And these aren’t liberal tirades. These are all recent examples from the prominent conservative magazine National Review.
His critics charge that Mr. Trump has coarsened our political discourse and dragged down the level of our society’s dialogues about such important issues. I disagree, at least on one count.
Trump is not the disease. Trump is the symptom.
Donald Trump has exposed some of the nastiest portions of our national id, those elements of our collective psyche that we prefer to keep hidden. Whether he’s portraying Mexicans as rapists and drug dealers, or Muslims as terrorists, or women as PMS-ing bimbos, Trump isn’t making this stuff up all on his own. Rather, he’s giving full voice to the politically incorrect prejudices that many Americans secretly harbor.
That’s what I mean when I say that Trump is the symptom, not the disease. The disease is already there at the core of the American collective consciousness. Did we really think that racism and sexism were merely things of the past? Between the events of the last year and the current political rhetoric, I think we should all be disabused of that notion by now. I don’t need to list the painful recent events that demonstrate how far we have yet to go to fight the scourge of racism, explicit and implicit, in our nation. The dual backlashes, first against Hispanic immigrants and then against Muslim refugees, are of the same mindset.
It’s the same old story of projecting our collective shadow onto a collective “Other,” scapegoating and demonizing something outside of ourselves so that we can feel better about ourselves. I’ve written about this on many occasions in the past, but here’s one example from a few months ago (which actually drew on articles I’d written several years before that).
Donald Trump hasn’t invented American racism, or sexism, or Islamophobia. He’s merely brought it out of the shadows and into the full light of day. What used to be only ashamedly whispered in secret is now proudly shouted from the rooftops on the campaign trail.
I used to say that there was only one American political party, the Incumbent Party, with two wings, the Democratic and the Republican. I’m beginning to think that there are more like three parties at present. First is the Democratic Socialist Party, which finally has a major party candidate in Bernie Sanders. Let’s say this party represents about 20% of the total electorate. Then there’s the Establishment Party, with its two wings, Democratic and Republican. This party is devoted to Wall Street and the military industrial complex. It probably comprises about half of the electorate, perhaps a little more or a little less. Finally, there’s the party that Donald Trump has energized. Let’s call them the National Front/Homeland party. If America were a parliamentary democracy like most European countries with multi-party elections, I would suspect that this party could garner about 25% of the national vote today.
What this makes me wonder about, however, is the complicity of the Establishment Party in allowing the National Front Party to voice its divisive rhetoric. As long as the Establishment believes that it can retain power, it has little electoral motivation to stand up against the National Front. What has changed in this election cycle is that the Republican wing of the Establishment Party might actually lose this time around. What impact that will have for electoral politics remains to be seen. What is clear, however, is the corrosive impact it is having on our national dialogue.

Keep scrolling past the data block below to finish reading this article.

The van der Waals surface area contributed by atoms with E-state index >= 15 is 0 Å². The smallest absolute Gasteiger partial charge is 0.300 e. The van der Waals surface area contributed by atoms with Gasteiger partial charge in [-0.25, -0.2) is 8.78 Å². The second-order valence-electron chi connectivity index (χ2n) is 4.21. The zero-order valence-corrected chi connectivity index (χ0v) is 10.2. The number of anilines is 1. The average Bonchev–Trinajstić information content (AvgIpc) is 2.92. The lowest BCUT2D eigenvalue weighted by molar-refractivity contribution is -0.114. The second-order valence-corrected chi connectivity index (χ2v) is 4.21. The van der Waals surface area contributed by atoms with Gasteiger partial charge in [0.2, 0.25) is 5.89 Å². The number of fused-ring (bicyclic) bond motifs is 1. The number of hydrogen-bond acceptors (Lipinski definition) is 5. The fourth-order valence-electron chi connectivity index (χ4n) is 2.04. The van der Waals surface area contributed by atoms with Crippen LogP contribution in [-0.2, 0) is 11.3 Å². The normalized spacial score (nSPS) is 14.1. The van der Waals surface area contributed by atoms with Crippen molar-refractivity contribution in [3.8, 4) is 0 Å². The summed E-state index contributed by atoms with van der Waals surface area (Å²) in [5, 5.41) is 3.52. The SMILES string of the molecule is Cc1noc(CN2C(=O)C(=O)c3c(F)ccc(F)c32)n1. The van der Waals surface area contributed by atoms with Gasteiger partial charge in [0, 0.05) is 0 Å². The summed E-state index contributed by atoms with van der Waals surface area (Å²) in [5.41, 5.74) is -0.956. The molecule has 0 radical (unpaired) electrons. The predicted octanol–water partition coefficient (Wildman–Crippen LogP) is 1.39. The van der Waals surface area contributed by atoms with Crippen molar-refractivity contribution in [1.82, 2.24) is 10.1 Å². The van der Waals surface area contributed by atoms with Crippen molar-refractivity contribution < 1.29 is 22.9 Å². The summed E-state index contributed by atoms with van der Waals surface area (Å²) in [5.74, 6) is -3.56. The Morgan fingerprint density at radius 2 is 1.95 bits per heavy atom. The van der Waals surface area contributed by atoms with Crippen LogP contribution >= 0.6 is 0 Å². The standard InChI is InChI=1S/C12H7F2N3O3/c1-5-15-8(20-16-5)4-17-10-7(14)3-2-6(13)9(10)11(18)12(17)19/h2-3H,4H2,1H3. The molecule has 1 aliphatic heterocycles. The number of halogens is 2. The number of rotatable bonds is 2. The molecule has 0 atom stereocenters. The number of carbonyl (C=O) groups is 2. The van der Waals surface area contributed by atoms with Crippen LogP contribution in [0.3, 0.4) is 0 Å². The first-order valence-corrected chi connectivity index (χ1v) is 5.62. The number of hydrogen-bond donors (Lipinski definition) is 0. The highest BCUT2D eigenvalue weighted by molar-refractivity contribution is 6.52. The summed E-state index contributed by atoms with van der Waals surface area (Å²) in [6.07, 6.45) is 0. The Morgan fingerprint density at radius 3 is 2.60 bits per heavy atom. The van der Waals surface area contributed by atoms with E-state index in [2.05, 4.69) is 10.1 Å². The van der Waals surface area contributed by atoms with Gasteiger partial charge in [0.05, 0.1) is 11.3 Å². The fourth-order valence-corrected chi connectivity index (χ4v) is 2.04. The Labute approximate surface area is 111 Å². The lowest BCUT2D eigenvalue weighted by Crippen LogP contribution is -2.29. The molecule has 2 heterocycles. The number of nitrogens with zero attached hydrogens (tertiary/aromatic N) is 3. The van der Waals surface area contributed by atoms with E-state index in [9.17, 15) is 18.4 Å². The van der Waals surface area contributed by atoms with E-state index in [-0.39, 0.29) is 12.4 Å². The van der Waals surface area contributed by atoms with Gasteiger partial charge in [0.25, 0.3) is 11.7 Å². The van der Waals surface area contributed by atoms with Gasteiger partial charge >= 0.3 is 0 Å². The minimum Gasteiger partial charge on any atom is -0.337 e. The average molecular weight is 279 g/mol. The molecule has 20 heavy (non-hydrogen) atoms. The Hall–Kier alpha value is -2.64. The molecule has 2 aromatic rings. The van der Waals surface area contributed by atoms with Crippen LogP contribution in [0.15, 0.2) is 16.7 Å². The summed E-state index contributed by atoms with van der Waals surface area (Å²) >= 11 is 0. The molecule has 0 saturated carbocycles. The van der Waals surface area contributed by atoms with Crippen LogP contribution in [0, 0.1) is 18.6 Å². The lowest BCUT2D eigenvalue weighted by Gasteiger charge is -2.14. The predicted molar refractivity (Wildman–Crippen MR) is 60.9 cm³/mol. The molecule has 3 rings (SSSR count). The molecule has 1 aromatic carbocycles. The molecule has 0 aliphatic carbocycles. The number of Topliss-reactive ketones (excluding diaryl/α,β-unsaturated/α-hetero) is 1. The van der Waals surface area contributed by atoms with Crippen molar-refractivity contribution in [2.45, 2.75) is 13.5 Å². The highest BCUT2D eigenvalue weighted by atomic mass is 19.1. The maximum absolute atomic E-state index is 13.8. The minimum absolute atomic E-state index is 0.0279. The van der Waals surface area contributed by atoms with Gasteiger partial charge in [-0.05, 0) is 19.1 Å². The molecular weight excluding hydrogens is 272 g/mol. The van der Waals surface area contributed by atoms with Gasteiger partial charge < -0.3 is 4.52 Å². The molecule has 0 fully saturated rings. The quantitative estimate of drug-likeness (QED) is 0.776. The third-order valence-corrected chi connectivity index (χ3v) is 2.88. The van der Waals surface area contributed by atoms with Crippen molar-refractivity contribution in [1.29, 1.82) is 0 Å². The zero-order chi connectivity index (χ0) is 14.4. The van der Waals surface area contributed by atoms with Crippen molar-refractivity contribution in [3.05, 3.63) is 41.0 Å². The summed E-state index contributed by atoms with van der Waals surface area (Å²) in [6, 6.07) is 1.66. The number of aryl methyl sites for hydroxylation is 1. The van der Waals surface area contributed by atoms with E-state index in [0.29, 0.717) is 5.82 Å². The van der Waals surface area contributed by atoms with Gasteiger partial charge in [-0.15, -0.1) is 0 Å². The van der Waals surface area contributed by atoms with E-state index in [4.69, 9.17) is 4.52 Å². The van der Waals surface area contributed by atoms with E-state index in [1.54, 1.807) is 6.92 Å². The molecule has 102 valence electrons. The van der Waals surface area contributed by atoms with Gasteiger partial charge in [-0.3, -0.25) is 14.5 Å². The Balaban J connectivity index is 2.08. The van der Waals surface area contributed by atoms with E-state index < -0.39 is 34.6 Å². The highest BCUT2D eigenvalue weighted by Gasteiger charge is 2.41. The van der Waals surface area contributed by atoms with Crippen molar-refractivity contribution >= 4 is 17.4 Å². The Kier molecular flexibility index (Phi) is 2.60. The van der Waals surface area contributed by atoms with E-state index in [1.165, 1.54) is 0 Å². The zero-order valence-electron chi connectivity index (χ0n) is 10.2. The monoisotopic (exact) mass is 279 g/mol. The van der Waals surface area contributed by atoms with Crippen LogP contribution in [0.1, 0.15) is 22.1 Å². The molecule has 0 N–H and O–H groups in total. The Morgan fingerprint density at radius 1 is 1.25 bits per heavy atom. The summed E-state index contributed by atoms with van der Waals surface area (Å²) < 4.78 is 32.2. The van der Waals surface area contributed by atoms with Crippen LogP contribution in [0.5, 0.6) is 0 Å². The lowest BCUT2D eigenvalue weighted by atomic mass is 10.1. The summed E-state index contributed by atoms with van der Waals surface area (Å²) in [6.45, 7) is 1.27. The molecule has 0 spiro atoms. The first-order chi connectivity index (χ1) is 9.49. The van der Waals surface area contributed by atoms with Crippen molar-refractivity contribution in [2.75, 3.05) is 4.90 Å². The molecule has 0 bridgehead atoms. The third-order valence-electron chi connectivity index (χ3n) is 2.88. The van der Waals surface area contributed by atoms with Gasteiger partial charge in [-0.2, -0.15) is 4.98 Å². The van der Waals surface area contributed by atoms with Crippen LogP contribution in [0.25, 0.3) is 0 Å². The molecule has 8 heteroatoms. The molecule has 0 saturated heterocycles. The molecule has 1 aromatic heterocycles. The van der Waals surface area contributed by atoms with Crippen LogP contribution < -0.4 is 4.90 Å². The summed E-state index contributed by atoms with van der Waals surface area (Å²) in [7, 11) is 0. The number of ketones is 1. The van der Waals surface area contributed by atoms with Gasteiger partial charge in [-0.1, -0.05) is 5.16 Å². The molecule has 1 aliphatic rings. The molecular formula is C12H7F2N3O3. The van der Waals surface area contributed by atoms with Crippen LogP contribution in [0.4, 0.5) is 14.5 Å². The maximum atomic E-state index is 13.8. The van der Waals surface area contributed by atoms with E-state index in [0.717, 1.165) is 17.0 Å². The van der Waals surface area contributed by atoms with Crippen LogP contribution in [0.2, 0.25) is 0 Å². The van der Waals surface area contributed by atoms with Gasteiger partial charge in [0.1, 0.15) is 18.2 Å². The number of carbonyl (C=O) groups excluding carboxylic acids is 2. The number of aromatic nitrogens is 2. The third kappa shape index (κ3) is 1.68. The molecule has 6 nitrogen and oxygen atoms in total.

America is not a Christian nation

There, I said it. America is not a Christian nation. Despite what you hear from politicians and pundits and preachers protesting to the contrary, it’s not now nor perhaps has it ever been a truly Christian nation.

But what does that mean? I think there are two important and distinct ways in which America is not a Christian nation.

1) America is not a Christian nation in theory. 

The intent of our founders and the grand idea of America was not to create a Christian nation. The intent was to create a nation where each and every citizen was free to worship as he or she saw fit, even if that included not worshiping any deity at all.

You wouldn’t know this from the (mostly manufactured) rage about Starbucks cups losing their (mostly pagan) Christmas decorations this season. You also wouldn’t know this if you were following recent political discussions. For just one particularly egregious example, GOP Presidential candidate Dr. Ben Carson apparently thinks Muslims aren’t fit to be President. In a September interview on Meet the Press, Dr. Carson (a retired neurosurgeon) opined, “I would not advocate that we put a Muslim in charge of this nation. I absolutely would not agree with that.” Later in the interview, Carson was asked, “So do you believe that Islam is consistent with the Constitution?” “No,” he said, “I don’t, I do not.”

A side product of this line of reasoning by Dr. Carson is that it feeds the nutcases who attack President Obama for being a Muslim. But here’s the bigger question: So what? What if Barack Obama really were a devout, practicing Muslim? Should that somehow invalidate his political policies, or disqualify him from serving as President? Since his opponents are often quick to appeal to the “original intent of the Founders”, let’s take a look at what the Founders said. I’ll keep it simple and quote the Constitution, Article VI, Paragraph 3 (emphasis added):